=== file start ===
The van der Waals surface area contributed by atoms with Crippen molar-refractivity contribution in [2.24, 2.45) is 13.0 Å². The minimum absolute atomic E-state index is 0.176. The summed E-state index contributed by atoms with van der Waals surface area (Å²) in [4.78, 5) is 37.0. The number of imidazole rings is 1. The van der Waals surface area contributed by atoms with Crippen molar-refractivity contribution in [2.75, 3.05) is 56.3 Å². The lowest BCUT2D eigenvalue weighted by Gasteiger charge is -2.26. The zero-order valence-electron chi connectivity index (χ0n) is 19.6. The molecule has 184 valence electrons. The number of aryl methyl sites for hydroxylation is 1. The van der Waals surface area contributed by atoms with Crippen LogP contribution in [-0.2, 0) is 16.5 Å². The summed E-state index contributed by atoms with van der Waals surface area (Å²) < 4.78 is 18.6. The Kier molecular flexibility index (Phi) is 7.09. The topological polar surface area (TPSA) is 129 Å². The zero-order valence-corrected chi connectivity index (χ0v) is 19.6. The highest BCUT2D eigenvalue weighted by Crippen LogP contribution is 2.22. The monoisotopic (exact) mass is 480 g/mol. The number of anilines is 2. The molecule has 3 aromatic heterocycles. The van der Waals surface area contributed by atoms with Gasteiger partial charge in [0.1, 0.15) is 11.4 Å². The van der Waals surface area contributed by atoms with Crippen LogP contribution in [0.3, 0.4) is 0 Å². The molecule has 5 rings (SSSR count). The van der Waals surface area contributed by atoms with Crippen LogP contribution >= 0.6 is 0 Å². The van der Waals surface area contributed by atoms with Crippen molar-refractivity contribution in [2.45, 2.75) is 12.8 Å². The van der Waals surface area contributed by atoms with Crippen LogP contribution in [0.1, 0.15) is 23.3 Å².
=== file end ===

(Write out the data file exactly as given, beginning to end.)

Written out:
The van der Waals surface area contributed by atoms with Crippen molar-refractivity contribution in [2.24, 2.45) is 13.0 Å². The minimum absolute atomic E-state index is 0.176. The summed E-state index contributed by atoms with van der Waals surface area (Å²) in [4.78, 5) is 37.0. The number of imidazole rings is 1. The van der Waals surface area contributed by atoms with Crippen molar-refractivity contribution in [2.75, 3.05) is 56.3 Å². The lowest BCUT2D eigenvalue weighted by Gasteiger charge is -2.26. The zero-order valence-electron chi connectivity index (χ0n) is 19.6. The molecule has 184 valence electrons. The number of aryl methyl sites for hydroxylation is 1. The van der Waals surface area contributed by atoms with Crippen LogP contribution in [-0.2, 0) is 16.5 Å². The summed E-state index contributed by atoms with van der Waals surface area (Å²) < 4.78 is 18.6. The Kier molecular flexibility index (Phi) is 7.09. The topological polar surface area (TPSA) is 129 Å². The zero-order valence-corrected chi connectivity index (χ0v) is 19.6. The highest BCUT2D eigenvalue weighted by Crippen LogP contribution is 2.22. The monoisotopic (exact) mass is 480 g/mol. The number of anilines is 2. The molecule has 3 aromatic heterocycles. The van der Waals surface area contributed by atoms with Gasteiger partial charge in [0.1, 0.15) is 11.4 Å². The van der Waals surface area contributed by atoms with Crippen LogP contribution in [0.3, 0.4) is 0 Å². The molecule has 5 rings (SSSR count). The van der Waals surface area contributed by atoms with Crippen LogP contribution >= 0.6 is 0 Å². The van der Waals surface area contributed by atoms with Crippen molar-refractivity contribution in [2.45, 2.75) is 12.8 Å². The van der Waals surface area contributed by atoms with Crippen LogP contribution in [0.1, 0.15) is 23.3 Å².